Family nurse practitioners (FNPs) are in high demand, particularly in underserved rural areas, as they are critical to lessening healthcare shortages. Employment options are rapidly changing with more telehealth appointments, virtual visits, phone calls and patient portal communications. Luckily, many employers offer tuition reimbursement to employees pursuing healthcare higher education, and some government programs offer loan repayment programs.
Why Become a Nurse Practitioner?
Nurses who choose to become FNPs truly care about helping others. They want to make a difference in healthcare, stretch their abilities and have more autonomy, independence and leadership.
Practice and prescriptive authority for FNPs varies by state. Practice authority is the FNPs ability to practice without physician oversight, whereas prescriptive authority is the ability to prescribe medicine. Typically, nurse practitioners (NPs) can evaluate, diagnose, order and interpret diagnostic tests and initiate and manage treatments, including prescribe medications, some with controlled substances.
But unlike physicians, NPs are required by some states to enter into a business contract with physicians, called collaborative agreements. This can be a temporary (up to five years) or permanent restriction. NP practice autonomy is evolving as more states move toward full practice authority.
Improve Care Access
The United States is facing a major healthcare provider shortage, particularly outside of metropolitan areas. Contributing factors to this lack of access to primary care are numerous, including: uneven distribution of providers throughout the country; lack of evening, night or weekend hours for working adults; a retiring healthcare workforce; and problems with the system such as inflexible care modules and payer issues. FNPs are vital to improving access to healthcare and its delivery too.
FNPs are often clinical leaders who advocate for their clients and profession by improving patient education, care delivery and policymaking. They are essential to promoting patient-centric, evidence-based healthcare. Many experienced NPs serve on advanced practice provider councils, making system-wide changes to better patient care. They may be involved in onboarding new NPs and providing continuing education.
Is It Worth the Money?
The cost of FNP education is twofold, requiring hard work and monetary investment. Because many nurses often work while pursuing their NP degree, many schools offer flexible options. Students in online programs can tailor the duration and pace to their schedule, with full-time study taking as few as 20 months and part-time study taking between two and four years.
Katie Bukolt, MSN, APRN, FNP-C, AOCNP speaks to the value of becoming an advanced practice provider, especially for nurses already taking on some of those responsibilities.
"After about seven years as a nurse, I was continually landing in positions where I was performing the APP (advanced practice provider) role anyway. I was either running or charging the labor room or organizing shared governance. I decided the role I was playing at the bedside was an APP and I should get credit and pay that matched that," she said.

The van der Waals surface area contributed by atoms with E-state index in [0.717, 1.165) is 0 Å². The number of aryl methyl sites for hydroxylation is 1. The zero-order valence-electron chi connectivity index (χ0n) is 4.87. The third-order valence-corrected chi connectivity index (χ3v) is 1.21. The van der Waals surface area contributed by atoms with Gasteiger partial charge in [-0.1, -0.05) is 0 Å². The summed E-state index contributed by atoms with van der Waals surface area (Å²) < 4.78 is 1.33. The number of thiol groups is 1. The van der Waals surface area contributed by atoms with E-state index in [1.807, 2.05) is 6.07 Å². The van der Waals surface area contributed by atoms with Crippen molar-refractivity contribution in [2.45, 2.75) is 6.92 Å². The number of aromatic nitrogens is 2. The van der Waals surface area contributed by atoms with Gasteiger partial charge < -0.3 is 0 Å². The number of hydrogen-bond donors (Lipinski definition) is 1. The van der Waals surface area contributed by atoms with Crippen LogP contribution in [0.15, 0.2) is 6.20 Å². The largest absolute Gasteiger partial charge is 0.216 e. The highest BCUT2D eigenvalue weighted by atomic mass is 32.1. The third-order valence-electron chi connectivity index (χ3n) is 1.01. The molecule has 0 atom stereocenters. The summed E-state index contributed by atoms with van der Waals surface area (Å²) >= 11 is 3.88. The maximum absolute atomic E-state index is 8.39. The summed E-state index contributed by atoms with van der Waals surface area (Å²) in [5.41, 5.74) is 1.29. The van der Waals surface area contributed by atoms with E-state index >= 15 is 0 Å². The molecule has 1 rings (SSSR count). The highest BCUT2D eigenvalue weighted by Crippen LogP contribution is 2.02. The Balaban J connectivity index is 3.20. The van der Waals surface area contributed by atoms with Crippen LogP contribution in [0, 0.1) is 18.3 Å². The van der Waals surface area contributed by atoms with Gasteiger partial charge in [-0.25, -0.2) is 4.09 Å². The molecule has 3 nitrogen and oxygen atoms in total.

Some employers offer tuition reimbursement plans for healthcare professionals. Positions with the federal, state, local or tribal government or not-for-profit organizations often qualify as public service jobs, meeting the eligibility requirements for the Public Service Loan Forgiveness Program.
Many federal and state initiatives offer loan repayment programs for practice in certain geographical areas or with certain patient populations. For example, the National Health Service Corps (NHSC) offers loan repayment programs for those working to combat the opioid epidemic in rural areas.
The average NP salary varies drastically by employer, role, experience and state. California offers some of the highest salaries, with the state average at $109,082 annually. The national average salary for an FNP is $105,898 annually.
Public health service positions often pay FNPs more and accept new NP graduates. Plus, these jobs may qualify for loan forgiveness.
What Preparation Is Needed?
Both coursework and clinical/fieldwork is required to earn a Master of Science in Nursing (MSN) Family Nurse Practitioner degree. However, a master's in nursing expands your professional knowledge and skills to a higher level.
Coursework often includes advanced courses in pathophysiology, pharmacology and health assessment with integration of evidence-based practice and emphasis on nursing research. Each course and clinical will prepare you for diagnosing and treating conditions, but you will also be prepared for either of the two FNP exams: the American Academy of Nurse Practitioners exam or the American Nurses Credentialing Center exam.
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Katie Bukolt, Interview (July 2020)
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